CL: I loved the Oz books and fairy tales and the All-of-a-Kind Family books. As a young adult, I loved A High Wind in Jamaica. My sister’s boyfriend gave me a real reading education: hee brought me Richard Price’s The Wanderers, A Clockwork Orange, J. D. Salinger, and more.
TA: What was the first dirty passage you read in a book?
CL: I found my mother’s copy of Fanny Hill when I was ten and promptly told all my friends! I didn’t quite believe any of what I was reading.
TA: Every one always wants to know: How long did it take to write this novel?
CL: Four years. About 20 drafts. Seriously.
I wrote ten drafts, showed it to friends and they all had comments. When I finally gave it to my agent, she said, “I love it! Now let’s get to revising it.” She had me revise five times. Then Algonquin bought it and they said, “We love it! Now let’s revise.” But I never minded because each rewrite made the book sharper, deeper, richer. It was work I absolutely loved.
I have a deadline now: two years. I’ve been working much harder and been more panicked about meeting the deadline, too. But it forces you to work smarter, to really look at the novel as a whole.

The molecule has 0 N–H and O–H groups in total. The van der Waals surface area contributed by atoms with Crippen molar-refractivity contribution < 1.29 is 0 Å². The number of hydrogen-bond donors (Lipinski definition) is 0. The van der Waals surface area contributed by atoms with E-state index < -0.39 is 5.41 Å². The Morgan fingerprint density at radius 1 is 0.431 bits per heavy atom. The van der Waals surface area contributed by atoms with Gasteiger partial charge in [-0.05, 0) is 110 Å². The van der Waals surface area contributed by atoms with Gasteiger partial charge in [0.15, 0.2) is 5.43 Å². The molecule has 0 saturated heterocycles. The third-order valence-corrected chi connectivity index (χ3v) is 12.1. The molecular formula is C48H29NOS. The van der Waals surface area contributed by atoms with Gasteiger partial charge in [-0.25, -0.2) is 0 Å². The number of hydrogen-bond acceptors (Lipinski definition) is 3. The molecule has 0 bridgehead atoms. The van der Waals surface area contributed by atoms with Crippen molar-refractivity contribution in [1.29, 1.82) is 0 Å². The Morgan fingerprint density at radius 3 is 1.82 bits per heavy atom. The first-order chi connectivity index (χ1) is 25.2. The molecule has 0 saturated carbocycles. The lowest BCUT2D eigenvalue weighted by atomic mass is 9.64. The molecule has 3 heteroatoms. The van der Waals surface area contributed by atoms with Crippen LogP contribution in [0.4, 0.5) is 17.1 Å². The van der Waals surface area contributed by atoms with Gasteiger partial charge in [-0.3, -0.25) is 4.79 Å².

TA: Rate on a 1-10 scale how much of your writing is done with an eye to earning money (versus for The sake of The Art or for its own sake)?
CL: Well, you’re talking to someone who never made real money on her novels up until this one! I’ve always had extraordinary reviews and sort of terrible sales, but being a NYT bestseller hasn’t really changed anything internally. I’m still the same writer grappling with a new work and having the same worries and insecurities and terrors over it.
So I’ve learned that it is the writing itself that is the reward, the drug, the great pleasure. Now that Pictures of You is a bestseller, you’d think that would change, but actually, it’s still the writing that really matters to me. [Read more…]